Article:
With the next IPFire release, we are going to release huge changes to our Intrusion Detection System. Those bring packet analysis that IPFire does to a new level and we are very excited to tell you more about it in this announcement!
A lesson in history
Snort has been the de-factor Intrusion Detection System (IDS) for years. It started out a long time ago as a Host Intrusion Detection System and over time, features for analysing passing traffic have been added, too. Within its means, it was working perfectly inside of IPFire. During its lifetime, radical redesign never happened. It is only able to run on one processor core at a time and has some other limitations which make it slow and difficult to use.
Suricata is the new kid on the block. Having been around for years now, too, and being started to overcome the shortcomings of Snort, it has a much more modern design and great new features. All in all, it is much better than Snort and therefore the IPFire developers have decided to migrate to it.
Actions instead of listening
One of the biggest changes we are now introducing is that the IDS will no longer just listen to traffic by default. Snort used to analyse a copy of every packet on the network. While it has been scanning it, it was passed on into the network. Any alarms that were raised had to be processed from a log file and potentially created iptables rules that blocked the host where the malicious packet came from. That leaves a tiny chance to an attacker to talk to a host on the network he wants to attack.
Suricata takes the packet, analyses it first, and when it has passed all checks, it is being sent onward. Therefore, it is very easy for Suricata to be an Intrusion Prevention System, too. If the packet has failed the tests, it is just being dropped and alert is logged - leaving no chance to even send a single packet to the internal network.
Because of that, we have renamed it on the IPFire Web UI and call it "Intrusion Prevention System". After all, that is what we all want: Preventing attacks, not just finding out about them and doing nothing. When we have found an attacker, we want to do something against it.
Alternatively, Suricata can operate in a "monitoring only" mode which is helpful for testing rulesets and which is what will automatically be enabled when you have been a user of Snort before.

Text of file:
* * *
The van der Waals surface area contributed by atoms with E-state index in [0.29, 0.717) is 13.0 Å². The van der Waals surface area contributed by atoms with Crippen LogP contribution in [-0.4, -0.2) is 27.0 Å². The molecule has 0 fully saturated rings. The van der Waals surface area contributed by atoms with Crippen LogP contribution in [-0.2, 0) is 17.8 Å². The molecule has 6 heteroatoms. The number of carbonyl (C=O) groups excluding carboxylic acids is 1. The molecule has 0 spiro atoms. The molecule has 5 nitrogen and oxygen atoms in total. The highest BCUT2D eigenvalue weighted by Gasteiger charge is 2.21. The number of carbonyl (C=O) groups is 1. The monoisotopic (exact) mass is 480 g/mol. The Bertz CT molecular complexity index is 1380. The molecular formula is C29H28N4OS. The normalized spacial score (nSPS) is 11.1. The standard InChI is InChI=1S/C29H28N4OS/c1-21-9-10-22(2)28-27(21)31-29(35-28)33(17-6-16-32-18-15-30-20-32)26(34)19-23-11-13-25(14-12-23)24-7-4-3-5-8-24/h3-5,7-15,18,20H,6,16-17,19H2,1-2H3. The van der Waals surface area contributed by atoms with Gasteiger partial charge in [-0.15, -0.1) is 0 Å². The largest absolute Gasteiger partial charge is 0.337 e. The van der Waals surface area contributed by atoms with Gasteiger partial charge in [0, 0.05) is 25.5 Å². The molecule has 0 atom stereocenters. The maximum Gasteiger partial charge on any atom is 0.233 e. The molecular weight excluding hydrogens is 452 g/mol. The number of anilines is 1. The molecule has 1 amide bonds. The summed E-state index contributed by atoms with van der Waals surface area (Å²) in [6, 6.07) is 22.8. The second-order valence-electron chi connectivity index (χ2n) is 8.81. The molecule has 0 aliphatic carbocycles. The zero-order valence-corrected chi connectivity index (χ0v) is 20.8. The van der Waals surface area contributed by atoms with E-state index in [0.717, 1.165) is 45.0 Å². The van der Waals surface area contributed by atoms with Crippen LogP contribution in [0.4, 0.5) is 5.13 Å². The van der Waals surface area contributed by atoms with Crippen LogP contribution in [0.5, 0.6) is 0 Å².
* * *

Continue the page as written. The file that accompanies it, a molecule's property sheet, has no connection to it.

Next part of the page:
Performance & Automatic Rule Updates
Since suricata is holding on to every packet until it is declared safe, this adds some delay to forwarding the packet. In reality this is not noticeable as long as the hardware is powerful enough.
In the last Core Update we have already shipped a couple of performance tuning changes that allow suricata to process more data. To make maximum use of your hardware, it uses all processor cores at the same time and analyses packets concurrently - unlike Snort which could only use one processor core at the same time.
Rules will also now automatically be updated daily or weekly. Having the latest ruleset allows to detect latest attack vectors and malicious traffic efficiently.
The work has been spearheaded by Stefan Schantl, but many days of work of the whole team has gone into this project over the last six months. Although on the surface this looks like small changes, this makes IPFire a much more powerful firewall.
Instead of filtering packets by IP address and port - which is highly important though - the new IPS can now look deep into the packets and detect malicious traffic easily. Spyware, malware, viruses as well as SQL injection attacks on web servers and so on are now stopped. With our performance improvements and on top of the IPFire OS, this runs well in large networks where highest security is required.
To support us doing this, please donate.
This is still not ready for prime-time, yet. We have run many tests, but of course any extra feedback that we can get on throughput, ease of use, or finding any bugs that we might have overlooked is helpful.
Help us testing
Suricata is available in the latest nightly builds.